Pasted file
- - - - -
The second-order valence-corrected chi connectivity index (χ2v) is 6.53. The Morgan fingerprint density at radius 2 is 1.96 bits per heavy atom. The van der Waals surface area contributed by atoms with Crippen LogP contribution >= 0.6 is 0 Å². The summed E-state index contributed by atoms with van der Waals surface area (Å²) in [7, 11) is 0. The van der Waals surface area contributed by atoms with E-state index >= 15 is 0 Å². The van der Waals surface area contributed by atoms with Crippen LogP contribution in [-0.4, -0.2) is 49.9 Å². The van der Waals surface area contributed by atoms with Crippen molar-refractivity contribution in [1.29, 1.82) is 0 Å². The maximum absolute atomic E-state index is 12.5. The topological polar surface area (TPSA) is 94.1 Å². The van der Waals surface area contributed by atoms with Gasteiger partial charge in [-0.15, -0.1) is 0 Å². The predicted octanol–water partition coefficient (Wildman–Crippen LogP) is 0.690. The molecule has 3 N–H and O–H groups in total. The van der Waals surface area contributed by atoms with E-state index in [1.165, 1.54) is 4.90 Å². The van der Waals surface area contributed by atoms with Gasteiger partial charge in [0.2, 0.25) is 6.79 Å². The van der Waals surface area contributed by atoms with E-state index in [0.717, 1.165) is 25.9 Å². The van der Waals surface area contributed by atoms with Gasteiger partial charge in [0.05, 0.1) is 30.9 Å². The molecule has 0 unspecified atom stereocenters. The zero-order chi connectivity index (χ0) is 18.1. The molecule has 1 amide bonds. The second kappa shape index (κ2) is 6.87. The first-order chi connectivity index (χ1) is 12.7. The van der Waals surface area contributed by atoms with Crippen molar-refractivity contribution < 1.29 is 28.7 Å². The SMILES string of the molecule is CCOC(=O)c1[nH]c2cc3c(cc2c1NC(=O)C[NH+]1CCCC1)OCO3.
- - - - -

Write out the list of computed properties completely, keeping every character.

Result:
The second-order valence-corrected chi connectivity index (χ2v) is 6.53. The Morgan fingerprint density at radius 2 is 1.96 bits per heavy atom. The van der Waals surface area contributed by atoms with Crippen LogP contribution >= 0.6 is 0 Å². The summed E-state index contributed by atoms with van der Waals surface area (Å²) in [7, 11) is 0. The van der Waals surface area contributed by atoms with E-state index >= 15 is 0 Å². The van der Waals surface area contributed by atoms with Crippen LogP contribution in [-0.4, -0.2) is 49.9 Å². The van der Waals surface area contributed by atoms with Crippen molar-refractivity contribution in [1.29, 1.82) is 0 Å². The maximum absolute atomic E-state index is 12.5. The topological polar surface area (TPSA) is 94.1 Å². The van der Waals surface area contributed by atoms with Gasteiger partial charge in [-0.15, -0.1) is 0 Å². The predicted octanol–water partition coefficient (Wildman–Crippen LogP) is 0.690. The molecule has 3 N–H and O–H groups in total. The van der Waals surface area contributed by atoms with E-state index in [1.165, 1.54) is 4.90 Å². The van der Waals surface area contributed by atoms with Gasteiger partial charge in [0.2, 0.25) is 6.79 Å². The van der Waals surface area contributed by atoms with E-state index in [0.717, 1.165) is 25.9 Å². The van der Waals surface area contributed by atoms with Gasteiger partial charge in [0.05, 0.1) is 30.9 Å². The molecule has 0 unspecified atom stereocenters. The zero-order chi connectivity index (χ0) is 18.1. The molecule has 1 amide bonds. The second kappa shape index (κ2) is 6.87. The first-order chi connectivity index (χ1) is 12.7. The van der Waals surface area contributed by atoms with Crippen molar-refractivity contribution < 1.29 is 28.7 Å². The SMILES string of the molecule is CCOC(=O)c1[nH]c2cc3c(cc2c1NC(=O)C[NH+]1CCCC1)OCO3.